Canada witnessed its worst shooting in over three decades after a gunman went berserk, killing 16 people including police personnel in the eastern Nova Scotia province. The assailant was later gunned down by police personnel, putting an end to an over 12-hours of manhunt.

What is known about Nova Scotia shooting?

Gabriel Wortman
Gabriel Wortman, the 51-year old Nova Scotia gunman Twitter/RCMP, Nova Scotia

Several people were killed at Portapique, a small rural town in Canada's eastern province of Nova Scotia. Authorities were alerted on Saturday night, when the gunman attacked his first victim. As the threat grew, the police advised residents to remain indoors with doors locked.

RCMP, Nova Scotia Tweet
RCMP, Nova Scotia Tweet

The gunman was later identified as a 51-years old Gabriel Wortman. "He is considered armed & dangerous". "If you see him, call 911. DO NOT approach", police advised.

RCMP, Nova Scotia Tweet

Later, it was learnt that the assailant wore police uniform and was driving an RCMP vehicle.

RCMP, Nova Scotia Tweet

Although at first the police said the Wortman was arrested, he was later pronounced dead.

RCMP, Nova Scotia Tweet

Authorities provided no further information on how the shooter died.

Victims included police officers

The Royal Canadian Mounted Police (RCMP), issued a statement in which it announced that Constable Heidi Stevenson (23) was among those killed.

Another officer had suffered non-life threatening injuries and was admitted to a hospital. Along with killing people, several homes were put on fire, as well.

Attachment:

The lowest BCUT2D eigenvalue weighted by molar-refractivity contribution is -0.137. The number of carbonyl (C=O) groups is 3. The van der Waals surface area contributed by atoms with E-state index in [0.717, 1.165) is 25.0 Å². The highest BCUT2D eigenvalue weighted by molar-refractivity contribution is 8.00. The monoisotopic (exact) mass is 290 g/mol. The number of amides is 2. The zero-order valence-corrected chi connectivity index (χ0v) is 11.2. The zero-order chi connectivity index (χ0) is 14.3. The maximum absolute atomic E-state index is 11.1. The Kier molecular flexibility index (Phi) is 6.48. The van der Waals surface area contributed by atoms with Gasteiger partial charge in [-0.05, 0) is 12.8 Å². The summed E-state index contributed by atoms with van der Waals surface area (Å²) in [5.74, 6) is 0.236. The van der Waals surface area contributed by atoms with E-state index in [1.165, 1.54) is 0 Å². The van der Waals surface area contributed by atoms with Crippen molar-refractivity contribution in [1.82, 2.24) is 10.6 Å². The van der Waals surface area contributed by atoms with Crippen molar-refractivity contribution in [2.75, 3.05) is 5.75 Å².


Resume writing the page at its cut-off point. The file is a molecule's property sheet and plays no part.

Motive of the attack

Although the motive of the attack is unclear, "the fact that this individual had a uniform and a police car at his disposal certainly speaks to it not being a random act", RCMP Chief Superintendent Chris Leather said, Associated Press reported. The gunman acted alone, according to the authorities.

Leaders react

"It has been a devastating day in Nova Scotia. To the families of the victims & to those who are still feeling afraid, my heart goes out to you", said Nova Scotia Premier Stephen McNeil.

"As a country, in moments like these, we come together to support one another. Together we will mourn with the families of the victims, and help them get through this difficult time", said Prime Minister Justin Trudeau.

Worst attack in three decades

The Nova Scotia carnage is the worst attack in Canada since the 1989 killing at Montreal's Ecole Polytechnique college, in which gunman Marc Lepine killed 14 women and himself.

Gun violence is low in Canada, where strict gun control laws make it illegal to possess an unregistered handgun or any kind of rapid-fire weapon. Training, personal risk assessment, two references, spousal notification and criminal record checks are required for a person to posses a firearms.